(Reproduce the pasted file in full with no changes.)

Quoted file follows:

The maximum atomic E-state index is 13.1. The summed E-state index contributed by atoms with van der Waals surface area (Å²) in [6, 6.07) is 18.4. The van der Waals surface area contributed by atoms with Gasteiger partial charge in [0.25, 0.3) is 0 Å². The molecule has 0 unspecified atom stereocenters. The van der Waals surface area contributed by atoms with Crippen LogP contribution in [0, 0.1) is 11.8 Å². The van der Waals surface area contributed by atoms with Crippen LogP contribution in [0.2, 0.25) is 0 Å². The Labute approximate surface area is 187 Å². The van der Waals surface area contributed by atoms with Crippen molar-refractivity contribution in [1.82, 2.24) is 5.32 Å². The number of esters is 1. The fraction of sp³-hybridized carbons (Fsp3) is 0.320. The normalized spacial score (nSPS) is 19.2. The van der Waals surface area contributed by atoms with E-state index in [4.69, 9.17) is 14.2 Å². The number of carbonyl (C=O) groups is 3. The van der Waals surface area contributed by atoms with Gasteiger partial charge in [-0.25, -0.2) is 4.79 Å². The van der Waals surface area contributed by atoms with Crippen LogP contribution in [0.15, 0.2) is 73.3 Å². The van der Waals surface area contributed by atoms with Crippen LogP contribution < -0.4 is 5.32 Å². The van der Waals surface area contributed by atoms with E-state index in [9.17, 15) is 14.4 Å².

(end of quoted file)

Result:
The maximum atomic E-state index is 13.1. The summed E-state index contributed by atoms with van der Waals surface area (Å²) in [6, 6.07) is 18.4. The van der Waals surface area contributed by atoms with Gasteiger partial charge in [0.25, 0.3) is 0 Å². The molecule has 0 unspecified atom stereocenters. The van der Waals surface area contributed by atoms with Crippen LogP contribution in [0, 0.1) is 11.8 Å². The van der Waals surface area contributed by atoms with Crippen LogP contribution in [0.2, 0.25) is 0 Å². The Labute approximate surface area is 187 Å². The van der Waals surface area contributed by atoms with Crippen molar-refractivity contribution in [1.82, 2.24) is 5.32 Å². The number of esters is 1. The fraction of sp³-hybridized carbons (Fsp3) is 0.320. The normalized spacial score (nSPS) is 19.2. The van der Waals surface area contributed by atoms with E-state index in [4.69, 9.17) is 14.2 Å². The number of carbonyl (C=O) groups is 3. The van der Waals surface area contributed by atoms with Gasteiger partial charge in [-0.25, -0.2) is 4.79 Å². The van der Waals surface area contributed by atoms with Crippen LogP contribution in [0.15, 0.2) is 73.3 Å². The van der Waals surface area contributed by atoms with Crippen LogP contribution < -0.4 is 5.32 Å². The van der Waals surface area contributed by atoms with E-state index in [9.17, 15) is 14.4 Å².